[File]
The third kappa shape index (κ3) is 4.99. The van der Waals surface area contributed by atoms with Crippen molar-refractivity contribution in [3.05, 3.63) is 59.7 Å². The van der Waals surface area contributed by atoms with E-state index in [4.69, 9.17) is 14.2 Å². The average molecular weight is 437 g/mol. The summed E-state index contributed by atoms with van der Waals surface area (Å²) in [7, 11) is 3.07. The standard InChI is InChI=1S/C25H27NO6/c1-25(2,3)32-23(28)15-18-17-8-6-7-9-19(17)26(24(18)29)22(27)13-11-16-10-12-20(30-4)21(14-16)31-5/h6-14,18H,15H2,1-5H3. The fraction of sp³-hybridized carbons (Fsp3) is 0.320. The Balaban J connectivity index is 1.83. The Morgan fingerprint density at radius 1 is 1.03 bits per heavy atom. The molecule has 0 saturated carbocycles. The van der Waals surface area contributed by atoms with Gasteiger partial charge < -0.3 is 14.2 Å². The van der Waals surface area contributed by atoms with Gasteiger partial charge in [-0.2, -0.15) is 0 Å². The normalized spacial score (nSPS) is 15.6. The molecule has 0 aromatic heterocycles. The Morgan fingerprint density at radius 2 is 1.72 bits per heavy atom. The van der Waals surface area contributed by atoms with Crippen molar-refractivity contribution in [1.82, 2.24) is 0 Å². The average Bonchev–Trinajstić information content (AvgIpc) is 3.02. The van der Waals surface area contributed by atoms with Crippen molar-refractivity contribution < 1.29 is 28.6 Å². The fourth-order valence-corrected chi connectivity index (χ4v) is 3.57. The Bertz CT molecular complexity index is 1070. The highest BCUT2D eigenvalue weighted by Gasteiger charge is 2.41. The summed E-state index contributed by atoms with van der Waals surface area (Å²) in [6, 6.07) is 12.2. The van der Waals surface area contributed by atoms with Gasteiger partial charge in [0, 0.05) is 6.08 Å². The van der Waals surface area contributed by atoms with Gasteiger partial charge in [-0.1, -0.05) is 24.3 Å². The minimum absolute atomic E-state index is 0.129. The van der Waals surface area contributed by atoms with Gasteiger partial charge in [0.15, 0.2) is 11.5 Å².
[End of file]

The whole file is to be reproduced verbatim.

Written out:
The third kappa shape index (κ3) is 4.99. The van der Waals surface area contributed by atoms with Crippen molar-refractivity contribution in [3.05, 3.63) is 59.7 Å². The van der Waals surface area contributed by atoms with E-state index in [4.69, 9.17) is 14.2 Å². The average molecular weight is 437 g/mol. The summed E-state index contributed by atoms with van der Waals surface area (Å²) in [7, 11) is 3.07. The standard InChI is InChI=1S/C25H27NO6/c1-25(2,3)32-23(28)15-18-17-8-6-7-9-19(17)26(24(18)29)22(27)13-11-16-10-12-20(30-4)21(14-16)31-5/h6-14,18H,15H2,1-5H3. The fraction of sp³-hybridized carbons (Fsp3) is 0.320. The Balaban J connectivity index is 1.83. The Morgan fingerprint density at radius 1 is 1.03 bits per heavy atom. The molecule has 0 saturated carbocycles. The van der Waals surface area contributed by atoms with Gasteiger partial charge < -0.3 is 14.2 Å². The van der Waals surface area contributed by atoms with Gasteiger partial charge in [-0.2, -0.15) is 0 Å². The normalized spacial score (nSPS) is 15.6. The molecule has 0 aromatic heterocycles. The Morgan fingerprint density at radius 2 is 1.72 bits per heavy atom. The van der Waals surface area contributed by atoms with Crippen molar-refractivity contribution in [1.82, 2.24) is 0 Å². The average Bonchev–Trinajstić information content (AvgIpc) is 3.02. The van der Waals surface area contributed by atoms with Crippen molar-refractivity contribution < 1.29 is 28.6 Å². The fourth-order valence-corrected chi connectivity index (χ4v) is 3.57. The Bertz CT molecular complexity index is 1070. The highest BCUT2D eigenvalue weighted by Gasteiger charge is 2.41. The summed E-state index contributed by atoms with van der Waals surface area (Å²) in [6, 6.07) is 12.2. The van der Waals surface area contributed by atoms with Gasteiger partial charge in [0, 0.05) is 6.08 Å². The van der Waals surface area contributed by atoms with Gasteiger partial charge in [-0.1, -0.05) is 24.3 Å². The minimum absolute atomic E-state index is 0.129. The van der Waals surface area contributed by atoms with Gasteiger partial charge in [0.15, 0.2) is 11.5 Å².